This weekend sees the traditional American holiday known as 'Super Sunday'.
It's not a true holiday, but in every sense of the word, the Super Bowl has become a veritable celebration in American culture. The American football championship is amplified even more for me personally, as I'm in New York City and the New York Giants (who actually play in the neighboring state, New Jersey ... don't ask) are in the game.
Huge game. Big celebration. Lots at stake.
But if you're a soccer fan, there's another monster fixture on the schedule: Ghana v. Nigeria in the quarterfinals of the African Cup of Nations.
Being an African football amateur, I'm not sure of the history and drama behind this game.
To better explain the significance, I hand the reigns of this blog over to the BBC's Farayi Mungazi, who has a much wider perspective on this tie.
Should be a spicy sports day for us football fans, both soccer and gridiron aficionados. Can't wait!
African football has over the years served up its fair share of compelling rivalries, but Ghana versus Nigeria outshines them all.
These two nations just love to knock the living daylights out of each other (in anything), but more so on a football pitch.
In my opinion, their rivalry is the one by which all others are measured and the Africa Cup of Nations will heat up on Sunday when they collide in a quarter-final tie in Accra.
As one Ghanaian journalist put it on TV the other day, "this is the only game that matters to every Ghanaian".
There is, indeed, something tasty about a confrontation between these two West African neighbours - particularly at the Nations Cup – where more than bragging rights is at stake.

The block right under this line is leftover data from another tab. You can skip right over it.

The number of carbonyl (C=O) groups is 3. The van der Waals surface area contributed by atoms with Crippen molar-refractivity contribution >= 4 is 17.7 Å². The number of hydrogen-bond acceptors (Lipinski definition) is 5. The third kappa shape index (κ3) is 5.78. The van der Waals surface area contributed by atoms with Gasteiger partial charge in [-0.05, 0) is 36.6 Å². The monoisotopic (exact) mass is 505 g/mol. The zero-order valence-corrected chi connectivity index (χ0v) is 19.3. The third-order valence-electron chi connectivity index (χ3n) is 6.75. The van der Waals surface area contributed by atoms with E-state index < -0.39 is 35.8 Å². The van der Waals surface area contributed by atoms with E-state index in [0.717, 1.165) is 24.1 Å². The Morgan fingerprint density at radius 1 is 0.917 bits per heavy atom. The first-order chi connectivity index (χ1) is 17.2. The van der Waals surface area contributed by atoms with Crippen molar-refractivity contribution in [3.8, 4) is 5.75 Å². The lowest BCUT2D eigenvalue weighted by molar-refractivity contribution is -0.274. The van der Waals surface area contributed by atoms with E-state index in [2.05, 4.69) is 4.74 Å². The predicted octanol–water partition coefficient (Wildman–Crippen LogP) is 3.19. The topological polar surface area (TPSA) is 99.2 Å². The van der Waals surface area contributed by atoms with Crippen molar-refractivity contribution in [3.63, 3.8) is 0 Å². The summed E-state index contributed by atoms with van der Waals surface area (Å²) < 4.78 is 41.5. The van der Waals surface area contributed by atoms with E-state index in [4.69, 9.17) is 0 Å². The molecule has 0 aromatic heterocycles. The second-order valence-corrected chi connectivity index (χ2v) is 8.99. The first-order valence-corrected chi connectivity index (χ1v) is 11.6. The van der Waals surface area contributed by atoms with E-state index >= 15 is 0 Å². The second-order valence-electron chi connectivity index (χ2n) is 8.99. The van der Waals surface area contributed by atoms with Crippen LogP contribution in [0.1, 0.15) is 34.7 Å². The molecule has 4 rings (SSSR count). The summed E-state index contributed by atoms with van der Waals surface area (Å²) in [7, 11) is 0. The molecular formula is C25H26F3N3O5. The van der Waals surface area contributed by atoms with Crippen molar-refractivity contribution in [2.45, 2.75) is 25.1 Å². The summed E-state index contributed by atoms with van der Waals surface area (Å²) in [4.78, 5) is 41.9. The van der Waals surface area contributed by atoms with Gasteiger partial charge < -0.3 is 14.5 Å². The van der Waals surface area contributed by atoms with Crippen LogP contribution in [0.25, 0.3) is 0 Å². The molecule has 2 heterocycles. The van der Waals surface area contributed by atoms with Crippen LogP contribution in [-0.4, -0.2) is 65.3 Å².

“We Nigerians just love to beat Ghana even though they taught us the game in the first place,” said Segun Odegbami, a member of Nigeria’s 1980 Nations Cup winning side.
We can argue endlessly about the football pedigrees of these two arch-rivals but there can be no question about the interest and passion this fixture invokes in both countries.
So, come Sunday, fans in both countries will decorate their faces, put on their national colours and perform whatever rituals needed to spur their teams to victory.
There is no bad blood between Ghanaians and Nigerians – just a deep-rooted desire to be regarded as both the regional and continental top dogs.
There is an element of respect to this rivalry, though, with Nigeria envying Ghana’s four Nations Cup titles and Ghana envying the success of Nigerian players abroad.
Sunday will not be the first time these two teams have met at the Nations Cup – they have confronted each other five times at African football’s flagship tournament.
Their last meeting was as recent as the 2006 finals in Egypt where the Super Eagles won 1-0 in the group stage, to add to their previous victories in 1984 and 2002.
Ghana’s only win came at the 1992 finals, courtesy of a magical goal from Abedi Pele, but the Black Stars have not beaten their rivals in a competitive fixture since.
Not surprisingly, I have lost count of the number of Nigerians who gleefully point out that “history is against Ghana” going into Sunday’s showdown at the Ohene Djan stadium.
Overall, the two teams have met 59 times. Ghana lead with 24 wins to Nigeria’s 16, with the other 19 matches ending in draws.
That said, there is no point in denying the fact that the 60th confrontation sees the Black Stars take on a Nigerian side that looked extremely vulnerable in their group campaign.
But one cannot help having the impression that despite their woeful form thus far, the Super Eagles are still capable of turning this Nations Cup on its head.